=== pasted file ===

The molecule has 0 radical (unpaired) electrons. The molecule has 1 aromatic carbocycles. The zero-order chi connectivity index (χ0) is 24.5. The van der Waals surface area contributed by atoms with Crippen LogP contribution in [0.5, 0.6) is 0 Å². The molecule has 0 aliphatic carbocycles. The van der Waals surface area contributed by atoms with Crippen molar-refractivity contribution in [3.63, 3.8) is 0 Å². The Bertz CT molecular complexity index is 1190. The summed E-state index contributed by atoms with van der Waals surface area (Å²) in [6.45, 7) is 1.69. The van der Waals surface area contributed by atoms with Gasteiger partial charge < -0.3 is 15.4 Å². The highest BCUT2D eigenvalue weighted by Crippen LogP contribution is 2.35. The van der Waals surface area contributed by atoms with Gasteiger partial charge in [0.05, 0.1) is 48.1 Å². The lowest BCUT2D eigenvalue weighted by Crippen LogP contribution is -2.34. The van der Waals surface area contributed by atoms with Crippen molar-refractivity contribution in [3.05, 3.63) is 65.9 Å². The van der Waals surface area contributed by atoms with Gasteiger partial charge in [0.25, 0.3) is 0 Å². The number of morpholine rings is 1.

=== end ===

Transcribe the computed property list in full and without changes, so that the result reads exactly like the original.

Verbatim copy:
The molecule has 0 radical (unpaired) electrons. The molecule has 1 aromatic carbocycles. The zero-order chi connectivity index (χ0) is 24.5. The van der Waals surface area contributed by atoms with Crippen LogP contribution in [0.5, 0.6) is 0 Å². The molecule has 0 aliphatic carbocycles. The van der Waals surface area contributed by atoms with Crippen molar-refractivity contribution in [3.63, 3.8) is 0 Å². The Bertz CT molecular complexity index is 1190. The summed E-state index contributed by atoms with van der Waals surface area (Å²) in [6.45, 7) is 1.69. The van der Waals surface area contributed by atoms with Gasteiger partial charge < -0.3 is 15.4 Å². The highest BCUT2D eigenvalue weighted by Crippen LogP contribution is 2.35. The van der Waals surface area contributed by atoms with Gasteiger partial charge in [0.05, 0.1) is 48.1 Å². The lowest BCUT2D eigenvalue weighted by Crippen LogP contribution is -2.34. The van der Waals surface area contributed by atoms with Crippen molar-refractivity contribution in [3.05, 3.63) is 65.9 Å². The van der Waals surface area contributed by atoms with Gasteiger partial charge in [0.25, 0.3) is 0 Å². The number of morpholine rings is 1.